This project was backed up by U.S., Italian and German partners and it promised to be the next step in taking pictures of celestial objects. It consists of a giant binocular telescope on Mount Graham, Ariz, and it recently made its first picture, using the its twin side-by-side, 8.4-meter (27.6 foot) primary mirrors together, achieving what was called the first “binocular” light.
This telescope, called LBT made a very significant breakthrough not just for its builders, because it is now the most powerful telescope we have, but for astronomy itself. Also, the University of Arizona owns a quarter of the observing time.
“To have a fully functioning binocular telescope is not only a time for celebration here at LBT, but also for the entire astronomy community,” UA Steward Observatory Director, Regents’ Professor and LBT Corp. President Peter A. Strittmatter said. “The images that this telescope will produce will be like none seen before. The power and clarity of this machine is in a class of its own. It will provide unmatched ability to peer into history, seeing the birth of the universe.”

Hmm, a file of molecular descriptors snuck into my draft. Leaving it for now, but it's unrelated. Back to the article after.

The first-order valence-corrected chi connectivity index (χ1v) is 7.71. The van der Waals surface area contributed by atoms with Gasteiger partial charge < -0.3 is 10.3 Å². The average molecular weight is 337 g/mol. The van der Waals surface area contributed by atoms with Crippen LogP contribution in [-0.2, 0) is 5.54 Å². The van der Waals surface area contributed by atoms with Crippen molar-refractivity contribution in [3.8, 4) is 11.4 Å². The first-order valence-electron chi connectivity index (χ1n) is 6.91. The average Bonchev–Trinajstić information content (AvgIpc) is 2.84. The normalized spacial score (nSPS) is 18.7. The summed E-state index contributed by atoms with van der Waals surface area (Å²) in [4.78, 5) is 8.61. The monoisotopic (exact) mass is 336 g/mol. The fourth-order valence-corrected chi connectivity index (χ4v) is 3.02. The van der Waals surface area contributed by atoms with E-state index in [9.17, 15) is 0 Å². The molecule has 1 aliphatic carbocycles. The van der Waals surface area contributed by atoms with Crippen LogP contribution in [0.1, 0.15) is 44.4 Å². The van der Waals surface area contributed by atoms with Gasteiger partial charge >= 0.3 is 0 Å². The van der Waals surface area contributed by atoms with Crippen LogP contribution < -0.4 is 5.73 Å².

These first images show a galaxy called NGC 2770, which is about 102 million light years from our Milky Way, which makes it relatively close. The galaxy has a flat disk of stars and glowing gas tipped slightly toward our line of sight. The great images were taken thanks to the light-collecting area equivalent to a single 11.8-meter (39-foot) surface that produces image sharpness equivalent to a single 22.8-meter (75-foot) telescope.
“Among astronomy projects, the LBT gives me the most satisfaction, because it is very revolutionary, and because it has given Arizona the largest and the best telescope in the world,” Angel said. “When all the pieces are in place, the LBT will take images sharper than any other telescope. I think it’s the most likely telescope to take the first pictures of planets around other stars because of the unique advanced technologies used to build it.”
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